Thursday, April 9, 2009

Learn from Nature

“When we plant a tree, we are doing what we can to make our planet a more wholesome and happier dwelling place for those who come after us, if not for ourselves”- Oliver Wendell Holmes

Monday, April 6, 2009


I woke up early today, excited over all I get to do before the clock strikes midnight. I have responsibilities to fulfill today. I am important.
My job is to choose what kind of day I am going to have.
Today I can complain because the weather is rainy or I can be thankful that the grass is getting watered for free.
Today I can feel sad that I don’t have more money or I can be glad that my finances encourage me to plan my purchases wisely and guide me away from waste.
Today I can grumble about my health or I can rejoice that I am alive.
Today I can lament over all that my parents didn’t give me when I was growing up or I can feel grateful that they allowed me to be born.
Today I can cry because roses have thorns or I can celebrate that thorns have roses.
Today I can mourn my lack of friends or I can excitedly embark upon a quest to discover new relationships.
Today I can whine because I have to go to work or I can shout for joy because I have a job to do.
Today I can complain because I have to go to school or eagerly open my mind and fill it with rich new tidbits of knowledge.
Today I can murmur dejectedly because I have to do housework or I can feel honored because the Lord has provided shelter for my mind, body and soul.
Today stretches ahead of me, waiting to be shaped. And here I am, the sculptor who gets to do the shaping.
What today will be like is up to me. I get to choose what kind of day I will have!

Friday, April 3, 2009

The wooden bowl

A frail old man went to live with his son, daughter-in-law, and four-year old grandson. The old man’s hands trembled, his eyesight was blurred, and his step faltered. The family ate together at the table. But the elderly grandfather’s shaky hands and failing sight made eating difficult. Peas rolled off his spoon onto the floor. When he grasped the glass, milk spilled on the tablecloth.
The son and daughter-in-law became irritated with the mess. “We must do something about father,” said the son. “I’ve had enough of his spilled milk, noisy eating, and food on the floor.” So the husband and wife set a small table in the corner. There, Grandfather ate alone while the rest of the family enjoyed dinner. Since Grandfather had broken a dish or two, his food was served in a wooden bowl! When the family glanced in Grandfather’s direction, sometime he had a tear in his eye as he sat alone. Still, the only words the couple had for him were sharp admonitions when he dropped a fork or spilled food.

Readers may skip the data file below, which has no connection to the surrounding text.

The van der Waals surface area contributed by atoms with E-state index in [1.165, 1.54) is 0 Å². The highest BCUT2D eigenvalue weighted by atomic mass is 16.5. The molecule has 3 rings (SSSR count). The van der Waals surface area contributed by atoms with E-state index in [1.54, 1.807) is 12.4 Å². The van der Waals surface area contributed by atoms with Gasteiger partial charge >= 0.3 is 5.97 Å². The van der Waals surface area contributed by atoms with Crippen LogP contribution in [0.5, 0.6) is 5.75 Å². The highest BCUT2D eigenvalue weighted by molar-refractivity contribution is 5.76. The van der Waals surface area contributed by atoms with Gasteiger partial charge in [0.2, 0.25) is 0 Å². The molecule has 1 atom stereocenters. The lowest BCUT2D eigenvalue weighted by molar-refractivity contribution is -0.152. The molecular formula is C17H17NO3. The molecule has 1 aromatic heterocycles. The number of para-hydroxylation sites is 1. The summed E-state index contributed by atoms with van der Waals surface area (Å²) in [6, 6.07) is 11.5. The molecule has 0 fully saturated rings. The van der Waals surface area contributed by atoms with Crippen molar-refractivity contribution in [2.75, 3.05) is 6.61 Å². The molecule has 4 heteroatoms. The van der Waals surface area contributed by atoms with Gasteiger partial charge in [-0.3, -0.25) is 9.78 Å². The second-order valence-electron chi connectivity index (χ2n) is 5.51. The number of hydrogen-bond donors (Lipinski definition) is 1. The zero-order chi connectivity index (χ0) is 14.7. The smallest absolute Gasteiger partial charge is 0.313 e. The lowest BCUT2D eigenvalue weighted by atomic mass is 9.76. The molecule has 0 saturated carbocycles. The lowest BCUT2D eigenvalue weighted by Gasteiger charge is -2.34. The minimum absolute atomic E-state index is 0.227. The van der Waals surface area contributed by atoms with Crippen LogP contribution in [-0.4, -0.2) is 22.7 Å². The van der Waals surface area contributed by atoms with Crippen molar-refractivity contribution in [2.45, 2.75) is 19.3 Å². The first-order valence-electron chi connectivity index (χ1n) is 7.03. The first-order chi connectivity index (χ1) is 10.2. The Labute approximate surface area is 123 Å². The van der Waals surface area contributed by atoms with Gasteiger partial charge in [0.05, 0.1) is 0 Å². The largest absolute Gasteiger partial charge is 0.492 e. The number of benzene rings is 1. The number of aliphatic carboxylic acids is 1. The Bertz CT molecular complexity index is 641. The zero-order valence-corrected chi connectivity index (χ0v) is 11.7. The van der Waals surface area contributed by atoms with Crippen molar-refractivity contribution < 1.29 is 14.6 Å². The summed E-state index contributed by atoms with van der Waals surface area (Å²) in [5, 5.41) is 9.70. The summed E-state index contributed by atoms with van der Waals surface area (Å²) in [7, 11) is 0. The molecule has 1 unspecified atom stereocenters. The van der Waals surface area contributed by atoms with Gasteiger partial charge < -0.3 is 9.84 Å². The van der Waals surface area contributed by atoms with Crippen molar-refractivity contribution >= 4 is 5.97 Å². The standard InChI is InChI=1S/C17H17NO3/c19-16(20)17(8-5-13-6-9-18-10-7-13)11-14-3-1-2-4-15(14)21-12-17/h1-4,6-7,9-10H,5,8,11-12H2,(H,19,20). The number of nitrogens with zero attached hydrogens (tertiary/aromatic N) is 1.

The four-year-old watched it all in silence.One evening before supper, the father noticed his son playing with wood scraps on the floor. He asked the child sweetly, “What are you making?”Just as sweetly, the boy responded, “Oh, I am making a little bowl for you and Mama to eat your food in when I grow up.” The four-year-old smiled and went back to work. The words so struck the parents that they were speechless! Then tears started to stream down their cheeks. Though no word was spoken, both knew what must be done.
That evening, the husband took Grandfather’s hand and gently led him back to the family table. For the remainder of his days he ate every meal with the family. And for some reason, neither husband nor wife seemed to care any longer when a fork was dropped, when milk was spilled, or when the tablecloth was soiled.

Thursday, April 2, 2009

Never give up

My great concern is not whether you have failed, but whether you are content with your failure. - Abraham Lincoln

You're on the road to success when you realize that failure is only a detour. - Anonymous

Make failure your teacher, not your undertaker. - Zig Ziglar

I am not discouraged, because every wrong attempt discarded is another step forward. - Thomas A. Edison

You haven't failed until you quit trying. - Anonymous

Success is the proper utilization of failure. - Anonymous